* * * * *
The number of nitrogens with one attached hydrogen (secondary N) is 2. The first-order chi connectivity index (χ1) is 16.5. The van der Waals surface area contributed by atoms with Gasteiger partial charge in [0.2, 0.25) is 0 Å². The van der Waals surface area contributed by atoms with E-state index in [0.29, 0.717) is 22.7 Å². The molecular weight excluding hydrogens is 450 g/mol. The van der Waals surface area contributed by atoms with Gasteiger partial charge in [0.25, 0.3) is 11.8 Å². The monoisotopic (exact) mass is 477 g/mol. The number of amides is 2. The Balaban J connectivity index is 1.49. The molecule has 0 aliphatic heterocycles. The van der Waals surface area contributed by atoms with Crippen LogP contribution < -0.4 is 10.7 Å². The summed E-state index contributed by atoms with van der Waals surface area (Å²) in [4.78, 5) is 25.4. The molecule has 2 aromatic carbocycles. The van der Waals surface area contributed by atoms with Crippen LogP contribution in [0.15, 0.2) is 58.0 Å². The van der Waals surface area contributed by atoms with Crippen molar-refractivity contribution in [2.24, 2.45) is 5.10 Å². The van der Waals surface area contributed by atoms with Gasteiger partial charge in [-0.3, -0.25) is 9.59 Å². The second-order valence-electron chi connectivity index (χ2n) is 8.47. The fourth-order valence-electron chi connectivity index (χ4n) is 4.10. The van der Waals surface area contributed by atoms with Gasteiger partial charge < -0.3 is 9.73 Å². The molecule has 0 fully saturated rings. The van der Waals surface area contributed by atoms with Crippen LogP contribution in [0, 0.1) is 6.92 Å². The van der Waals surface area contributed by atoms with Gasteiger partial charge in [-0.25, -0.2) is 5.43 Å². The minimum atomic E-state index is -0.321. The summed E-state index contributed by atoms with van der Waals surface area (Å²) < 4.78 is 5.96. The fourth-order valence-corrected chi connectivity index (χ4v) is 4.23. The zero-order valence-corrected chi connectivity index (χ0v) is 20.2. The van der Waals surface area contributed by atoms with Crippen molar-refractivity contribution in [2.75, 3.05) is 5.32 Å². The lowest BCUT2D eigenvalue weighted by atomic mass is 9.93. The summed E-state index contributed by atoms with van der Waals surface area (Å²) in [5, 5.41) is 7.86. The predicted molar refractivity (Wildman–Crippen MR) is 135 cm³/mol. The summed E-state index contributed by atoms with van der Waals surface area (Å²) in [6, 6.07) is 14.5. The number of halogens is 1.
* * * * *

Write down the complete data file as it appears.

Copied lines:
The number of nitrogens with one attached hydrogen (secondary N) is 2. The first-order chi connectivity index (χ1) is 16.5. The van der Waals surface area contributed by atoms with Gasteiger partial charge in [0.2, 0.25) is 0 Å². The van der Waals surface area contributed by atoms with E-state index in [0.29, 0.717) is 22.7 Å². The molecular weight excluding hydrogens is 450 g/mol. The van der Waals surface area contributed by atoms with Gasteiger partial charge in [0.25, 0.3) is 11.8 Å². The monoisotopic (exact) mass is 477 g/mol. The number of amides is 2. The Balaban J connectivity index is 1.49. The molecule has 0 aliphatic heterocycles. The van der Waals surface area contributed by atoms with Crippen LogP contribution < -0.4 is 10.7 Å². The summed E-state index contributed by atoms with van der Waals surface area (Å²) in [4.78, 5) is 25.4. The molecule has 2 aromatic carbocycles. The van der Waals surface area contributed by atoms with Crippen LogP contribution in [0.15, 0.2) is 58.0 Å². The van der Waals surface area contributed by atoms with Crippen molar-refractivity contribution in [2.24, 2.45) is 5.10 Å². The van der Waals surface area contributed by atoms with Gasteiger partial charge in [-0.3, -0.25) is 9.59 Å². The second-order valence-electron chi connectivity index (χ2n) is 8.47. The fourth-order valence-electron chi connectivity index (χ4n) is 4.10. The van der Waals surface area contributed by atoms with Gasteiger partial charge < -0.3 is 9.73 Å². The molecule has 0 fully saturated rings. The van der Waals surface area contributed by atoms with Crippen LogP contribution in [0, 0.1) is 6.92 Å². The van der Waals surface area contributed by atoms with Gasteiger partial charge in [-0.25, -0.2) is 5.43 Å². The minimum atomic E-state index is -0.321. The summed E-state index contributed by atoms with van der Waals surface area (Å²) < 4.78 is 5.96. The fourth-order valence-corrected chi connectivity index (χ4v) is 4.23. The zero-order valence-corrected chi connectivity index (χ0v) is 20.2. The van der Waals surface area contributed by atoms with Crippen molar-refractivity contribution in [2.75, 3.05) is 5.32 Å². The lowest BCUT2D eigenvalue weighted by atomic mass is 9.93. The summed E-state index contributed by atoms with van der Waals surface area (Å²) in [5, 5.41) is 7.86. The predicted molar refractivity (Wildman–Crippen MR) is 135 cm³/mol. The summed E-state index contributed by atoms with van der Waals surface area (Å²) in [6, 6.07) is 14.5. The number of halogens is 1.